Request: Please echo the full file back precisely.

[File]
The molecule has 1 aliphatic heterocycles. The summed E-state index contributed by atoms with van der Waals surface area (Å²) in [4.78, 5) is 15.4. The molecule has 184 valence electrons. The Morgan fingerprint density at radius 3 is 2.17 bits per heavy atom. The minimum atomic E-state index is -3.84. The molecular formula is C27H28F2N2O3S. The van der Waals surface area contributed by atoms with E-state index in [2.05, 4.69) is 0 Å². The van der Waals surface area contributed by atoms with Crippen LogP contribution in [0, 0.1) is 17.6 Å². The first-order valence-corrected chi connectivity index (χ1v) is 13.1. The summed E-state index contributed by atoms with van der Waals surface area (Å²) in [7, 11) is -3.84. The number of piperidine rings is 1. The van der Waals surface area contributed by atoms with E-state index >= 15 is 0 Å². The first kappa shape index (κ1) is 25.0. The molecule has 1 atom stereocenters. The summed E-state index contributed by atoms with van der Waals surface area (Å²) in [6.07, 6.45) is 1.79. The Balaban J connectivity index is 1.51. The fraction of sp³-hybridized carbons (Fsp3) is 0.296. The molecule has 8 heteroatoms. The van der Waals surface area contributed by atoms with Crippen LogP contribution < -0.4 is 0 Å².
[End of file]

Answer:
The molecule has 1 aliphatic heterocycles. The summed E-state index contributed by atoms with van der Waals surface area (Å²) in [4.78, 5) is 15.4. The molecule has 184 valence electrons. The Morgan fingerprint density at radius 3 is 2.17 bits per heavy atom. The minimum atomic E-state index is -3.84. The molecular formula is C27H28F2N2O3S. The van der Waals surface area contributed by atoms with E-state index in [2.05, 4.69) is 0 Å². The van der Waals surface area contributed by atoms with Crippen LogP contribution in [0, 0.1) is 17.6 Å². The first-order valence-corrected chi connectivity index (χ1v) is 13.1. The summed E-state index contributed by atoms with van der Waals surface area (Å²) in [7, 11) is -3.84. The number of piperidine rings is 1. The van der Waals surface area contributed by atoms with E-state index >= 15 is 0 Å². The first kappa shape index (κ1) is 25.0. The molecule has 1 atom stereocenters. The summed E-state index contributed by atoms with van der Waals surface area (Å²) in [6.07, 6.45) is 1.79. The Balaban J connectivity index is 1.51. The fraction of sp³-hybridized carbons (Fsp3) is 0.296. The molecule has 8 heteroatoms. The van der Waals surface area contributed by atoms with Crippen LogP contribution < -0.4 is 0 Å².